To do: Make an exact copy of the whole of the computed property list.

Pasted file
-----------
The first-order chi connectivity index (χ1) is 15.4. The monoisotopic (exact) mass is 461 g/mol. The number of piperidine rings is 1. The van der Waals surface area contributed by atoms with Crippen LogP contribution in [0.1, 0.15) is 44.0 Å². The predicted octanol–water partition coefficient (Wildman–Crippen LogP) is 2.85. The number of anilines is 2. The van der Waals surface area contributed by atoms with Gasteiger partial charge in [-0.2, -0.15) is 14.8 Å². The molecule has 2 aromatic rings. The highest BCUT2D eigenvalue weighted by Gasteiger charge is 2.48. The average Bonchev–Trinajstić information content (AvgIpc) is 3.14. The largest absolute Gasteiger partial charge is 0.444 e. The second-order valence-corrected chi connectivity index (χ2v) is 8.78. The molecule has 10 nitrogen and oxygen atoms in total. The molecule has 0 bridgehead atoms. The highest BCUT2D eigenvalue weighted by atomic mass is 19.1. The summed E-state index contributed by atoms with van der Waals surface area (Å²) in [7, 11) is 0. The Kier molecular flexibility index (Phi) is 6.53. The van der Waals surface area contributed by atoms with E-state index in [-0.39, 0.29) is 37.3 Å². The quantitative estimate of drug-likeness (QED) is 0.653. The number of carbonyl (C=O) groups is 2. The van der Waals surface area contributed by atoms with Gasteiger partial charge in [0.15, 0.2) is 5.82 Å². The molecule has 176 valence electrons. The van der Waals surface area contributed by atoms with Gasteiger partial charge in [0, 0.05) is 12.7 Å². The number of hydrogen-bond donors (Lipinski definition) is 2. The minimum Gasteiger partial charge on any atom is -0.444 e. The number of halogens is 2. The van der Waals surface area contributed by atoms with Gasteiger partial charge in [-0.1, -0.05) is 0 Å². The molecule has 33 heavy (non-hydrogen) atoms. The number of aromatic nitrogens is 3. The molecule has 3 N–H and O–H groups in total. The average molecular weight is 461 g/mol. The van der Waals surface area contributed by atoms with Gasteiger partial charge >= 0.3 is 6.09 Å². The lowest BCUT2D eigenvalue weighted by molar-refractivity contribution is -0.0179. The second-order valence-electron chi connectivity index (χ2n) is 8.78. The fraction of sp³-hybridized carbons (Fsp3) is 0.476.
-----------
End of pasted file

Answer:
The first-order chi connectivity index (χ1) is 15.4. The monoisotopic (exact) mass is 461 g/mol. The number of piperidine rings is 1. The van der Waals surface area contributed by atoms with Crippen LogP contribution in [0.1, 0.15) is 44.0 Å². The predicted octanol–water partition coefficient (Wildman–Crippen LogP) is 2.85. The number of anilines is 2. The van der Waals surface area contributed by atoms with Gasteiger partial charge in [-0.2, -0.15) is 14.8 Å². The molecule has 2 aromatic rings. The highest BCUT2D eigenvalue weighted by Gasteiger charge is 2.48. The average Bonchev–Trinajstić information content (AvgIpc) is 3.14. The largest absolute Gasteiger partial charge is 0.444 e. The second-order valence-corrected chi connectivity index (χ2v) is 8.78. The molecule has 10 nitrogen and oxygen atoms in total. The molecule has 0 bridgehead atoms. The highest BCUT2D eigenvalue weighted by atomic mass is 19.1. The summed E-state index contributed by atoms with van der Waals surface area (Å²) in [7, 11) is 0. The Kier molecular flexibility index (Phi) is 6.53. The van der Waals surface area contributed by atoms with E-state index in [-0.39, 0.29) is 37.3 Å². The quantitative estimate of drug-likeness (QED) is 0.653. The number of carbonyl (C=O) groups is 2. The van der Waals surface area contributed by atoms with Gasteiger partial charge in [0.15, 0.2) is 5.82 Å². The molecule has 176 valence electrons. The van der Waals surface area contributed by atoms with Gasteiger partial charge in [0, 0.05) is 12.7 Å². The number of hydrogen-bond donors (Lipinski definition) is 2. The minimum Gasteiger partial charge on any atom is -0.444 e. The number of halogens is 2. The van der Waals surface area contributed by atoms with Gasteiger partial charge in [-0.1, -0.05) is 0 Å². The molecule has 33 heavy (non-hydrogen) atoms. The number of aromatic nitrogens is 3. The molecule has 3 N–H and O–H groups in total. The average molecular weight is 461 g/mol. The van der Waals surface area contributed by atoms with Gasteiger partial charge >= 0.3 is 6.09 Å². The lowest BCUT2D eigenvalue weighted by molar-refractivity contribution is -0.0179. The second-order valence-electron chi connectivity index (χ2n) is 8.78. The fraction of sp³-hybridized carbons (Fsp3) is 0.476.